Grace to you and peace from God our Father and the Lord Jesus Christ. Amen. Our text for today is the Gospel lesson just read, the visitation of Mary and Elizabeth, as well as the song of Mary, the Magnificat.
I’ve always loved the texts centered around Mary. Maybe that makes me a bad Lutheran, I’m not sure. But there is something simple, profound and beautiful about how the mother of God is portrayed, especially in Luke’s Gospel. It is time to take a brief pause from our Christmas preparations, and reflect for a moment on what is really going on here. One author wrote about Mary’s *Magnificat* that it is like an aria in an opera. Everything is moving along in the plot, things are happening, people are dying or loving or fighting or whatever is going on, and then up steps the soprano to sing about what is in her heart. All of the action stops. Everyone turns to her. And listens. Let’s hear what the mother of our Lord has to say this morning.
This morning we hear the story of Mary’s visitation to her cousin, Elizabeth. Elizabeth at this time is six months pregnant. You might remember that she was well past child rearing age when God came to her husband, Zacharias, through the angel Gabriel, to tell them that they would be having a son. The son’s name would be John, which means “God is gracious”. This son, we know him as John the Baptist, is the greatest of everyone born of women, according to Jesus.
So imagine the scene. Elizabeth is bearing a son, in fulfillment of prophecy. Elizabeth is the bearer of the Old Testament. Images of Sarah, of Ruth, of Hannah, and of all the other women who had miraculous births all come to mind. In Elizabeth we find the pinnacle of God’s Word that He always keeps His promises. Well, not quite the pinnacle. For now we have Mary, a young maiden probably fifteen or sixteen years old, who bears not just a prophet, but the very Son of God Himself. At the greeting of Mary, John leapt in his mother’s womb! Even John, not yet born, knew that this was a big deal that Mary would be in their midt.
But Lutherans don’t like talking about Mary. Well, I guess we don’t mind it as long as it is a part of a manger scene or it’s straight out of the bible. But to Lutheran sensibilities, to talk too much about Mary just sounds a little too Roman Catholic.
Perhaps so. We don’t worship Mary, and to do so would be as horrific to her as it would to any Lutheran. But at the same time, when we honor Mary and call her blessed, as she reminds us in the Magnificat, when we do this, we are not honoring Mary, but her Son.
Recognizing the place of Mary in our lives as Christians is really confessing that God became Man. It’s that simple. God didn’t become human, in some vague, androgynous sense. No, He became man. It was a long process. Prophesied for thousands of years, all the way back to Eve and Adam in the Garden. Slowly in type, from age to age, the nations saw their coming Lord. 9 months in the womb of a young girl named Mary. Yet it is that very ordinariness, that very humanity of His journey into our lives that opens up the wonder of God to poor sinners like you and I.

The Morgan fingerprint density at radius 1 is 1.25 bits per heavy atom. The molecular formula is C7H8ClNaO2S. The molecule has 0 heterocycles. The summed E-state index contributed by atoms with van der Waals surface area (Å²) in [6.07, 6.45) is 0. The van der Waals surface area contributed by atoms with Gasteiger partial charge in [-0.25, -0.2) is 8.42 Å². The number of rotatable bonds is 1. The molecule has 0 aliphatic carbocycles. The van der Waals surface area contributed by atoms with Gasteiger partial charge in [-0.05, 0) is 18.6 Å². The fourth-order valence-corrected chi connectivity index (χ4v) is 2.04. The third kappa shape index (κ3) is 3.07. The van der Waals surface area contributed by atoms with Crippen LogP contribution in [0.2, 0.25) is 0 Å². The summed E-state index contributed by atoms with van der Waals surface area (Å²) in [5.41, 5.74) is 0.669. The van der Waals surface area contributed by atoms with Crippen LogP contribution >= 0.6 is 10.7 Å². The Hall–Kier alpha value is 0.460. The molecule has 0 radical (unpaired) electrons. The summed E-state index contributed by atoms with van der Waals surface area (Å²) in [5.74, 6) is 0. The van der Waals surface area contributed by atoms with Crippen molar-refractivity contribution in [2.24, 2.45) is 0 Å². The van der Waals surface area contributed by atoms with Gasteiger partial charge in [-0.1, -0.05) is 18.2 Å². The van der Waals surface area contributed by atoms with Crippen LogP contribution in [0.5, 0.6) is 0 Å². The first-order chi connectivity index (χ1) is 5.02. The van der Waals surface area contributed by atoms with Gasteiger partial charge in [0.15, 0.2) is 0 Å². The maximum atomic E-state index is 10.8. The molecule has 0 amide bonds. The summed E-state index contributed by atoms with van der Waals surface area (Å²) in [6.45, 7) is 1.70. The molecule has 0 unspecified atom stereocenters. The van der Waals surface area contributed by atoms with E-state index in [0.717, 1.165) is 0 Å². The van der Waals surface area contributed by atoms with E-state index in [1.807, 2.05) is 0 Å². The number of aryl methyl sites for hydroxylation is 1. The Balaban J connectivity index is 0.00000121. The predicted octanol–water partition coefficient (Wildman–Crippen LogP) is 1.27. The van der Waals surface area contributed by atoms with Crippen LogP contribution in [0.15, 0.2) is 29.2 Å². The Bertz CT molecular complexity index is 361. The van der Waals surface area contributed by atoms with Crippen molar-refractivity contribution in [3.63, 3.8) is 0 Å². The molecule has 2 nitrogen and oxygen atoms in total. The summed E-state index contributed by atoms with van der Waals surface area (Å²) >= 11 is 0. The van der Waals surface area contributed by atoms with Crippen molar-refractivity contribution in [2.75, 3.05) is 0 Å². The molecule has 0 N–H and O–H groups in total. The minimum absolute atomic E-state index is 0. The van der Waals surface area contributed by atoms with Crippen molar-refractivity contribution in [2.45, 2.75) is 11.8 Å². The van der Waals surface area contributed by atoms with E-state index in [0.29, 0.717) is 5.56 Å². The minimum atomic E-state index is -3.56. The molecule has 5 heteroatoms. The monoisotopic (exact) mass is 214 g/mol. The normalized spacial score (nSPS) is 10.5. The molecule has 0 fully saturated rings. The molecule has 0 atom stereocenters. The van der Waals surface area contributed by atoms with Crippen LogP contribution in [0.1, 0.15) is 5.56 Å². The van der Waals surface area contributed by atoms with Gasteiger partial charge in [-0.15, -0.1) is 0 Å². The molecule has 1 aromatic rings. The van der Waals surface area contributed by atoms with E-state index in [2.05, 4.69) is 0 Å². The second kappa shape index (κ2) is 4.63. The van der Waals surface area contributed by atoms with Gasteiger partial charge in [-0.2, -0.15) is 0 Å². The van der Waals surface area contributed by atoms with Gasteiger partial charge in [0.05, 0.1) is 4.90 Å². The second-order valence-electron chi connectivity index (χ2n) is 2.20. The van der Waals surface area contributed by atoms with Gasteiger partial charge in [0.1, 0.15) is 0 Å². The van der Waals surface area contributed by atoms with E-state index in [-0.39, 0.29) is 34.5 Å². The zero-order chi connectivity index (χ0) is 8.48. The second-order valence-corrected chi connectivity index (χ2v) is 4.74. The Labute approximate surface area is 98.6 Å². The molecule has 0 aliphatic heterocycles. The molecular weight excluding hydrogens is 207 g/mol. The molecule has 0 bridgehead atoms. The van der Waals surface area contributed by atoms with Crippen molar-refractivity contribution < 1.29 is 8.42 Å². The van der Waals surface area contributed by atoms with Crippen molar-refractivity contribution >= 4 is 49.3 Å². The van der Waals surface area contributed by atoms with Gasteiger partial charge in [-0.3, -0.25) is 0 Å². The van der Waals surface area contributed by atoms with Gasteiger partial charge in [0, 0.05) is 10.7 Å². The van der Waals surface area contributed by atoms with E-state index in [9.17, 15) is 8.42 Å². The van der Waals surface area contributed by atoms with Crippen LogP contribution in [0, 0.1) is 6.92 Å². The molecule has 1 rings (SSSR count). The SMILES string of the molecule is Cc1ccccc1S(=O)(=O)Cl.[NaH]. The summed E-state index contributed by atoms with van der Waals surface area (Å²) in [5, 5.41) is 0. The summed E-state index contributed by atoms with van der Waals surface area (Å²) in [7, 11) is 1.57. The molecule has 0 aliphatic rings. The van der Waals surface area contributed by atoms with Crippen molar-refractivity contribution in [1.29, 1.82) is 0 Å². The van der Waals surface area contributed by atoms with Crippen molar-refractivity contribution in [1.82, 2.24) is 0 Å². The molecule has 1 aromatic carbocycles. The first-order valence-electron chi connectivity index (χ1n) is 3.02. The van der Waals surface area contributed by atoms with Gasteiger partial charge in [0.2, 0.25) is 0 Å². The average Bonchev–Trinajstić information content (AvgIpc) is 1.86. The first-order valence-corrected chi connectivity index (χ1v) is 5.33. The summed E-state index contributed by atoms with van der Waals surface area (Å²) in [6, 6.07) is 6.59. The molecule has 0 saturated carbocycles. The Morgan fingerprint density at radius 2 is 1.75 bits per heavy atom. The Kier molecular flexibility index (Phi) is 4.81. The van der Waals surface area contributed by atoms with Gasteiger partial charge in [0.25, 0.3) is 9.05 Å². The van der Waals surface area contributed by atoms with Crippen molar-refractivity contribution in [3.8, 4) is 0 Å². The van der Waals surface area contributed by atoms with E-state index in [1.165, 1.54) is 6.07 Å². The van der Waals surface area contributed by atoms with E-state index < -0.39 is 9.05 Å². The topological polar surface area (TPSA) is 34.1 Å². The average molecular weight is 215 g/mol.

The fact is that Jesus came into the womb of the Virgin Mary by the power of the Holy Spirit. When he did this, he sanctified and set apart all wombs as holy and sacred in God’s sight. God works through real life and death, people like you and me, to bring about His mightiest deeds. God Himself lifted up Mary and made her the Mother of God. Why did He do this? God did this because of grace. That’s actually what the text says. Remember again Gabriel’s words to her at the Annunciation, ““Rejoice, highly favored one, the Lord is with you; blessed are you among women!” (Luke 1:28 NKJV) And Elizabeth adds the following, “and blessed is the fruit of your womb.”
In other words, dearly beloved, Mary is blessed by God because she is the mother of God. It is grace, pure and simple. But what’s even more important is that because she is blessed, you are blessed. God used her to bring our Lord, Jesus Christ, into the world. We celebrate His birth in but a few short days. So when we rejoice that Mary is the Mother of God, we are rejoicing that God has become man.
In so many ways, you and I have lost that sense of wonder at our Lord’s coming. We treat God’s merciful presence in our midst as an imposition. Going to church is one more task to tick off on the “to do” list of our lives. Even Christian congregations today don’t want to have church on Christmas! I will never get over how tragic that is.
Yet it is precisely for this reason that our Lord’s coming in human flesh and blood is so important. Mary cries out “My soul magnifies the Lord, and my spirit rejoices in God, my Savior. For He has regarded the lowly estate of His handmaiden. For this day forth, all generations shall call me blessed.”
What this means for you is that God has come into your very midst. God is with you every bit as much as He was with her. God enters into your body and soul in His Holy Supper. God washes you with His Holy Baptism. God speaks to you by His Holy Word. God Himself has blessed you beyond all measure. You receive that blessing again and again in His Word of Absolution and Forgiveness spoken over you, the lowly sinner. Just like the Mother of God.
This coming week we will hear the story of our Lord’s birth told by the children of our congregation. How appropriate it is that our children teach us this story! It is the story of the ages. Mary’s story is your story, for in her womb lies your very lifeblood. We pray:
Remember, Lord of life and grace, How once, to save our fallen race, You put our human vesture on And came to us as Mary’s Son (LW 45:3).
And now may the peace of God, which passes all understanding, guard your hearts and minds in true faith unto life everlasting. Amen.